They found that elevated levels of estradiol and estriol, and estrone were all associated with an autism diagnosis. Estradiol has the biggest effect: a rise in this hormone from the 25th to the 75th percentile came with an almost 50% increase in the likelihood of autism. What this study suggests is that high level of estrogen, at least at about 15 weeks gestation, it might lead to differences in the brain development. As for why estrogen levels are higher at that time, the researchers suggested the placenta may have something to do with it. It acts as a hormone regulator between mom and fetus, and it’s fetus’ main source of estrogen.

And all that said, the researchers didn’t find that amniotic fluid hormones perfectly predict autism.

Parasites, stress, and auto-immune hormone connection

Every week, I have foot massage, walk on the beach, eat salads and whole foods and tried to get adequate sleep. I want to avoid chronic inflammation from parasites, effects of high stress hormones and to prevent cancer and other auto-immune disease.  Low stress can mean we work 4 days a week but high stress is working 2 jobs, more than 60 hours a week in our 50s.

It is not so late even in my 50s. I wish to save and do preventive actions now regarding my health than spend all my savings in health care. Health care costs can be avoided if we spend time and money on preventive measures.  Libraries will soon receive the free ebook that I am completing about health and conversations about cancer, parasites, self care and home care.

Connie Dello Buono

Chronic Stress, Cortisol Dysfunction, and Pain: A … – NCBI – NIH



Cortisol is also a potent anti-inflammatory hormone; it prevents the widespread tissue and nerve damage associated with inflammation. In addition to its paramount role in normal daily function, cortisol is a key player in the stress response.

Missing: parasites ‎| Must include: parasites

Stress & the gut-brain axis: Regulation by the microbiome – NCBI



The linkage between gut functions on the one hand and emotional and … yeasts, helminth parasites, viruses, and protozoa (Lankelma et al., 2015, Eckburg et al., …. salivary cortisol awakening response in healthy people (Schmidt et al., 2015). ….. Peripheral administration of pro-inflammatory cytokines in rodents induces a …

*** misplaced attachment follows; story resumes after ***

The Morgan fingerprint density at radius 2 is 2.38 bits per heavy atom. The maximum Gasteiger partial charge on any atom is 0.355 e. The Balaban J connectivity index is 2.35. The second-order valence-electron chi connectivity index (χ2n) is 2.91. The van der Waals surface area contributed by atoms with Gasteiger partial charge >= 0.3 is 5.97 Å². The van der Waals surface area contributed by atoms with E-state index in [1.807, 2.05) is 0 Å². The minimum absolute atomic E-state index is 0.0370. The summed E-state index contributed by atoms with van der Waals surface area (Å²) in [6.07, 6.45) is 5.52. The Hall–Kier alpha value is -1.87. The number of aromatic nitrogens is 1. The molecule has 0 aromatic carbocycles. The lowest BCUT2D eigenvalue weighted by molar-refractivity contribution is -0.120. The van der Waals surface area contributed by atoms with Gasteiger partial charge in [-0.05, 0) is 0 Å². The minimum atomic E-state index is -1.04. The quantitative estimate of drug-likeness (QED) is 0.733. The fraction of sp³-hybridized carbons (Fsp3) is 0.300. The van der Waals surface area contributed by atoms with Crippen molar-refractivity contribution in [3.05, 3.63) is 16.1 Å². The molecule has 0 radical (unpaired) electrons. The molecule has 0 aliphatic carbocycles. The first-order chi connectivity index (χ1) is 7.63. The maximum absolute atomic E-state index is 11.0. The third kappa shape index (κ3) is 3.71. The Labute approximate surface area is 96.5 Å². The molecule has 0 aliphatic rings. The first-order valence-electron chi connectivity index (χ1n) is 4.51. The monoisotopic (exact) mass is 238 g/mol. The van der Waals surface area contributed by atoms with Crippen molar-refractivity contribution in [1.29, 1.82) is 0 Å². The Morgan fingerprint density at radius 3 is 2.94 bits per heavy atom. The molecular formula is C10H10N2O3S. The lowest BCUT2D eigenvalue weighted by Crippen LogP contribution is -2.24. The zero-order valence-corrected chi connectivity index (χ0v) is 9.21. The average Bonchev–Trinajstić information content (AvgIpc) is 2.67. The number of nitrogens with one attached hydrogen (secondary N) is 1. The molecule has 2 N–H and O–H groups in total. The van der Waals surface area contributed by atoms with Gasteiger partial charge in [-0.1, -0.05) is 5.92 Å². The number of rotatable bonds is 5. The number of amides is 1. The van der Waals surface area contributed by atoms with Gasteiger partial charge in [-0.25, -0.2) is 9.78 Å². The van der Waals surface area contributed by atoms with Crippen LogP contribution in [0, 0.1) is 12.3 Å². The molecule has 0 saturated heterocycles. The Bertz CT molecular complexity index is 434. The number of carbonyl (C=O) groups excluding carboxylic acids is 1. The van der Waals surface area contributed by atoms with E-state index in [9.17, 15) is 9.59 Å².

How stress influences disease: Study reveals inflammation as the …



Missing: parasites ‎| Must include: parasites

Why Cortisol Is Good for You – Healthy Gut Company › Healthy Gut Company › Why Cortisol Is Good for You



Adrenal Fatigue, Blastocystis hominis, and Cortisol – Dirty Good Co.



RHR: High Cortisol and Brain Fog | Kresser Institute › Kresser Institute › RHR: High Cortisol and Brain Fog


Is Stress Damaging Your Gut? – Amy Myers MD



The Autoimmune Hormone Connection – Dr. Jolene Brighten › Blog › Autoimmune


5 Ways to Reduce Inflammation | The Chopra Center



Check your bile acid production and stress level for fat metabolism

Bile acids are synthesized from cholesterol

Bile begins its life in the liver and spends a significant amount of time somewhere between the liver, gallbladder, and gastrointestinal tract, specifically the intestines. Liver cells manufacture bile before it undergoes modification in the bile duct epithelium, and then it is transported to the gallbladder for storage and, ultimately, use. Bile acids are synthesized from cholesterol with the aid of several different enzymes.

Soup of Sulfur rich bile acids will help balance bile production:

Mix these root crops to pinch of organic chicken broth powder: rutabaga, kale, carrot, parsnip, onion, garlic and a tsp of apple cider vinegar or lemon juice added in the last boiling.


Short-chain fatty acids :  The gut microbiota can ferment complex dietary residues that are resistant to digestion by enteric enzymes.

This process provides energy for the microbiota but culminates in the release of short-chain fatty acids including butyrate, which are utilized for the metabolic needs of the colon and the body.

Butyrate has a remarkable array of colonic health-promoting and antineoplastic properties:

  • It is the preferred energy source for colonocytes,
  • It maintains mucosal integrity and it suppresses inflammation and carcinogenesis through effects on immunity, gene expression and epigenetic modulation.

Note:  Protein residues and fat-stimulated bile acids are also metabolized by the microbiota to inflammatory and/or carcinogenic metabolites, which increase the risk of neoplastic progression.